- HathiTrust - full books for search & disability access
- Georgia State University - Electronic reserves for education
Far Use in Education
- Classroom Guidelines (1976)
- Negotiated amount by interested parties
- narrow word count limits
- no "anthologies"
- no repeat use
Fair Use is supposed to flexible, which makes guidelines problematic. Guidelines are not law.
Fair Use and Education
- Teaching "including multiple copies for classroom use"
- Still subject to the four factors
Tresona Multimedia, LLC v. Burbank (CA) High School Vocal Music Association. 953 F.3rd 638 (9th Cir. 2020)
- Sued not the school, but the music association.
- Purpose: Nonprofit education & transformative
- Nature: Creative work
- Amount: Short clips; heart o the work
- Effect of market: Transformative uses poses little harm
From the decision - "enhancing the educational experience of high school students."
Dr. Suess Enterprises v. ComicMix LLC, 983 F.3rd 443 (9th Cir. 2020)
Recreated the Dr. Suess books using Star Trek images.
Oh, the places you'll boldly go! (images)
- Not Fair Use
- Not a parody. Not transformative
- Creative work.
- Amount used is "substantial" and heat of the work
- Non-transformative use that competes for some of the same market.
From the decision - "we conclude that Boldly did not make fair use of Go!."
Marano v. Metropolitan Museum of Art, 472 F.Supp.3d 76 (SDNY 2020)
The museum said they used the photograph to show how the musical instrument was used by the musician. The photographer say the photo as focusing on Eddie van Halen.
- nonprofit and transformative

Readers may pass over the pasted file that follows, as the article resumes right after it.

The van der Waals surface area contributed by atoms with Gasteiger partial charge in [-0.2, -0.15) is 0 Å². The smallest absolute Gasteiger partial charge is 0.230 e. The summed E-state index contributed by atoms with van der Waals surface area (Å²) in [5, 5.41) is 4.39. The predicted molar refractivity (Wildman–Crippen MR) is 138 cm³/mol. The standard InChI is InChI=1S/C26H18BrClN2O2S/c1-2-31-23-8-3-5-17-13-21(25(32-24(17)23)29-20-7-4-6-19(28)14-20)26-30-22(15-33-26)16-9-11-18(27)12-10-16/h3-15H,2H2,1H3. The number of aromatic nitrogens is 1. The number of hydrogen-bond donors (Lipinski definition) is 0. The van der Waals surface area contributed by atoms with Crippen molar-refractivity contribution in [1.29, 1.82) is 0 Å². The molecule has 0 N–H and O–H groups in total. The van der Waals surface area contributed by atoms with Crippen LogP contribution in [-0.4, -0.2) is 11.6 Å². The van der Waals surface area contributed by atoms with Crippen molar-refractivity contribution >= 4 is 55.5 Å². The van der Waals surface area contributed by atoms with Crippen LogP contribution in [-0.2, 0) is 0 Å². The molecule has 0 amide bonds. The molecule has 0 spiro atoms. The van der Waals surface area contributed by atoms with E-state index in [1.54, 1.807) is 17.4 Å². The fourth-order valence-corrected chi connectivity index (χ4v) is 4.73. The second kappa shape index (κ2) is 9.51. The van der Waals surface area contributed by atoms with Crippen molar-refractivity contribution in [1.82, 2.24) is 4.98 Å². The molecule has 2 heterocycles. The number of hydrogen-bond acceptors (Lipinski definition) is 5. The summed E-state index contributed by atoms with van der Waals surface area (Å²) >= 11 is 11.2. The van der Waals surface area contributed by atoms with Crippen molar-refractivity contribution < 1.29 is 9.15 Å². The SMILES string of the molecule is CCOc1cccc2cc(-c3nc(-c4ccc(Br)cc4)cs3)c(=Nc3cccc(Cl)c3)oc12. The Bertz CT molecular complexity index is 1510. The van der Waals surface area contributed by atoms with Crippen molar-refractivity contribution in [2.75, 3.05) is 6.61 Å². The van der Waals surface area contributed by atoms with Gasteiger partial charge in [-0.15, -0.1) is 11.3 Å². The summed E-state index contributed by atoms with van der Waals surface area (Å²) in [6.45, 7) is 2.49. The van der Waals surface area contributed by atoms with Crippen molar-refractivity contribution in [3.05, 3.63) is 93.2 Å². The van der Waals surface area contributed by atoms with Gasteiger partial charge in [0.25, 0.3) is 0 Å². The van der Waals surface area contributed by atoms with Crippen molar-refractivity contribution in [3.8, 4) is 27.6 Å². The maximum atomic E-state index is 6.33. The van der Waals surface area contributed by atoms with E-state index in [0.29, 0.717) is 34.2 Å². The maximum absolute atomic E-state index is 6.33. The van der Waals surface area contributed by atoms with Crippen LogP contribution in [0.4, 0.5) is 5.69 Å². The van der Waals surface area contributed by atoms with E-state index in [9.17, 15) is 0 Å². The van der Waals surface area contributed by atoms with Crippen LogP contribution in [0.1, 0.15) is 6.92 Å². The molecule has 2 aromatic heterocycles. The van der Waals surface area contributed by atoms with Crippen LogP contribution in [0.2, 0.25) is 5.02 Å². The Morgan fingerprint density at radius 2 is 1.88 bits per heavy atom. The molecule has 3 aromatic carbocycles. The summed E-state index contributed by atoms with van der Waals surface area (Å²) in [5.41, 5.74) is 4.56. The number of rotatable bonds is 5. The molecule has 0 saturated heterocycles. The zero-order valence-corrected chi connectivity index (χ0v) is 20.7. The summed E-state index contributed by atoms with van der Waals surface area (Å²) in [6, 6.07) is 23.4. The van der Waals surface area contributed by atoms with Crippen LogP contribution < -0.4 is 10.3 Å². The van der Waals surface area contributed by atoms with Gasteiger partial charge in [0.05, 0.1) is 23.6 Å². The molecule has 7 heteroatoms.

- Creative work
- entire work, but emphasis is on the historical context and museum artifact
- Transformative use us unlikely to harm the market for the original photographs
New directions for Fair Use?
- Return to the four factors
- See the other side
- Watch for the warning signs
- Displacing purpose of the original
- Competing for established markets
- Develop a policy
- Frequent or common uses
- Different institutions will have different policies
- Having a policy is good. It keeps you current with developments. Demonstrates to the courts that you have thought about this.
- Stay informed; stay flexible
Do we even need a (new) normal?
- A normal that is a slow transition.
- A normal that is changing.
- Fair Use
- Section 108
- Section 110
- Public domain - this is richly valuable
- Licensing & Creative Commons
- New: Pre-1972 Sound Recordings - has new exceptions for non-commercial uses. It is a "nutty law" but has good stuff.
- New: Small Claims
Question: Do courts focus more on Factors 1 and 4? Yes. The most important factor is where your evidence ways most heavily, and that is generally the first or fourth factor. Do you have your facts right?
Question: Copyright and online story time? A bunch of publishers at the start of the pandemic encouraged story time and use of their works. Realistically the publishers were giving a license or permission. Publishers will, at some point, want to withdraw their permission. Could you apply Fair Use? Yes. Limited audience. Mission of the library. Make it a transformative use! Act our the story. Use only a portion of the book and not the whole thing. Encouraging people to purchase the book is okay.